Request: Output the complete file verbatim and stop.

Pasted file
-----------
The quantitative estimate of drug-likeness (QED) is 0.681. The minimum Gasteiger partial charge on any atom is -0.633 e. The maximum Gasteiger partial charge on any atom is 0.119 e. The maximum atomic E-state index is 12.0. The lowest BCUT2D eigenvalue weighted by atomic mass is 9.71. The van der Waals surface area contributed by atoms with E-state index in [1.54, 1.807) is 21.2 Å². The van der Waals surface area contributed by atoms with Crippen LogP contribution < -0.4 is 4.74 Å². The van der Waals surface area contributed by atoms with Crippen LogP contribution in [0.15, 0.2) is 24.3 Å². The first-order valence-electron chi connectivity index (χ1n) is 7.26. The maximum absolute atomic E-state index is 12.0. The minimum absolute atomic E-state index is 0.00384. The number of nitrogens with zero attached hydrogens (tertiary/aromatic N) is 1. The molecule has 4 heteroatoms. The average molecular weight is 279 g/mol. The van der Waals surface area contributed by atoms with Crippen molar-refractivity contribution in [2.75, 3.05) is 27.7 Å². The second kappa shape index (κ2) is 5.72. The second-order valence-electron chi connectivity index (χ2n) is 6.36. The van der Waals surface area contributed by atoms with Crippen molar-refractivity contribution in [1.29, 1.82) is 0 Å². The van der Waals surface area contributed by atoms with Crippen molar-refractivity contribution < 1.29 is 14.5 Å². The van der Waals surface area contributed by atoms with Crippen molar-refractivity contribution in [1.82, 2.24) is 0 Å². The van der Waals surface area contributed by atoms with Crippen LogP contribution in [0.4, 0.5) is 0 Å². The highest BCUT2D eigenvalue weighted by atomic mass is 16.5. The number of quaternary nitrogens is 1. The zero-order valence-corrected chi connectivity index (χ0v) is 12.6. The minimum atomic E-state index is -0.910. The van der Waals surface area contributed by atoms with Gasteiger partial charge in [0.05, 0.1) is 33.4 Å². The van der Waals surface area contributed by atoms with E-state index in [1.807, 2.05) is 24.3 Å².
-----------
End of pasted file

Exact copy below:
The quantitative estimate of drug-likeness (QED) is 0.681. The minimum Gasteiger partial charge on any atom is -0.633 e. The maximum Gasteiger partial charge on any atom is 0.119 e. The maximum atomic E-state index is 12.0. The lowest BCUT2D eigenvalue weighted by atomic mass is 9.71. The van der Waals surface area contributed by atoms with E-state index in [1.54, 1.807) is 21.2 Å². The van der Waals surface area contributed by atoms with Crippen LogP contribution < -0.4 is 4.74 Å². The van der Waals surface area contributed by atoms with Crippen LogP contribution in [0.15, 0.2) is 24.3 Å². The first-order valence-electron chi connectivity index (χ1n) is 7.26. The maximum absolute atomic E-state index is 12.0. The minimum absolute atomic E-state index is 0.00384. The number of nitrogens with zero attached hydrogens (tertiary/aromatic N) is 1. The molecule has 4 heteroatoms. The average molecular weight is 279 g/mol. The van der Waals surface area contributed by atoms with Crippen molar-refractivity contribution in [2.75, 3.05) is 27.7 Å². The second kappa shape index (κ2) is 5.72. The second-order valence-electron chi connectivity index (χ2n) is 6.36. The van der Waals surface area contributed by atoms with Crippen molar-refractivity contribution in [1.29, 1.82) is 0 Å². The van der Waals surface area contributed by atoms with Crippen molar-refractivity contribution < 1.29 is 14.5 Å². The van der Waals surface area contributed by atoms with Crippen molar-refractivity contribution in [1.82, 2.24) is 0 Å². The van der Waals surface area contributed by atoms with Crippen LogP contribution in [0.4, 0.5) is 0 Å². The highest BCUT2D eigenvalue weighted by atomic mass is 16.5. The number of quaternary nitrogens is 1. The zero-order valence-corrected chi connectivity index (χ0v) is 12.6. The minimum atomic E-state index is -0.910. The van der Waals surface area contributed by atoms with Gasteiger partial charge in [0.05, 0.1) is 33.4 Å². The van der Waals surface area contributed by atoms with E-state index in [1.807, 2.05) is 24.3 Å².